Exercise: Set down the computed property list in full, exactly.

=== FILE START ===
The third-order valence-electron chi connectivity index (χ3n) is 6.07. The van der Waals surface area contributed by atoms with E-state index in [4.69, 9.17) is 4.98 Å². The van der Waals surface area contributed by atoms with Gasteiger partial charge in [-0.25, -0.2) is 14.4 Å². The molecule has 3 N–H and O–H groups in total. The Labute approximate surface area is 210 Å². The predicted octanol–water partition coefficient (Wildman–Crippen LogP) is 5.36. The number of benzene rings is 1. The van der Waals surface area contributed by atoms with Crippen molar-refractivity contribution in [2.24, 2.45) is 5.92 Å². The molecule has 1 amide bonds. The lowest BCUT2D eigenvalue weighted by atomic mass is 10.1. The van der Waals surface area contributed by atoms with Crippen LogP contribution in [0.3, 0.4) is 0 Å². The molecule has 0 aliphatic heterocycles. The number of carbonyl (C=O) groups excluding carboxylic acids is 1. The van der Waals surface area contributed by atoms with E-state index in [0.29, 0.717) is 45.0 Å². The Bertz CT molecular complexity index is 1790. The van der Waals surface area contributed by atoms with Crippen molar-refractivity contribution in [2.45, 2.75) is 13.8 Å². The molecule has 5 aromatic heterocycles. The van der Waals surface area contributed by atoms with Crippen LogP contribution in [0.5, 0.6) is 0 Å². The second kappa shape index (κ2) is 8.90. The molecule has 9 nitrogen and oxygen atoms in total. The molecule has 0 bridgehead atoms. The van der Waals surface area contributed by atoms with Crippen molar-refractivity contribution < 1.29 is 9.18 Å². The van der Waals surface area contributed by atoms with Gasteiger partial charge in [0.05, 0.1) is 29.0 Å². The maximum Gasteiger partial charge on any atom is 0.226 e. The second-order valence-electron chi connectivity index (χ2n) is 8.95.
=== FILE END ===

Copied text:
The third-order valence-electron chi connectivity index (χ3n) is 6.07. The van der Waals surface area contributed by atoms with E-state index in [4.69, 9.17) is 4.98 Å². The van der Waals surface area contributed by atoms with Gasteiger partial charge in [-0.25, -0.2) is 14.4 Å². The molecule has 3 N–H and O–H groups in total. The Labute approximate surface area is 210 Å². The predicted octanol–water partition coefficient (Wildman–Crippen LogP) is 5.36. The number of benzene rings is 1. The van der Waals surface area contributed by atoms with Crippen molar-refractivity contribution in [2.24, 2.45) is 5.92 Å². The molecule has 1 amide bonds. The lowest BCUT2D eigenvalue weighted by atomic mass is 10.1. The van der Waals surface area contributed by atoms with Crippen LogP contribution in [0.3, 0.4) is 0 Å². The molecule has 0 aliphatic heterocycles. The number of carbonyl (C=O) groups excluding carboxylic acids is 1. The van der Waals surface area contributed by atoms with E-state index in [0.29, 0.717) is 45.0 Å². The Bertz CT molecular complexity index is 1790. The van der Waals surface area contributed by atoms with Crippen molar-refractivity contribution in [2.45, 2.75) is 13.8 Å². The molecule has 5 aromatic heterocycles. The van der Waals surface area contributed by atoms with Crippen LogP contribution in [0.5, 0.6) is 0 Å². The second kappa shape index (κ2) is 8.90. The molecule has 9 nitrogen and oxygen atoms in total. The molecule has 0 bridgehead atoms. The van der Waals surface area contributed by atoms with Crippen molar-refractivity contribution < 1.29 is 9.18 Å². The van der Waals surface area contributed by atoms with Gasteiger partial charge in [0.05, 0.1) is 29.0 Å². The maximum Gasteiger partial charge on any atom is 0.226 e. The second-order valence-electron chi connectivity index (χ2n) is 8.95.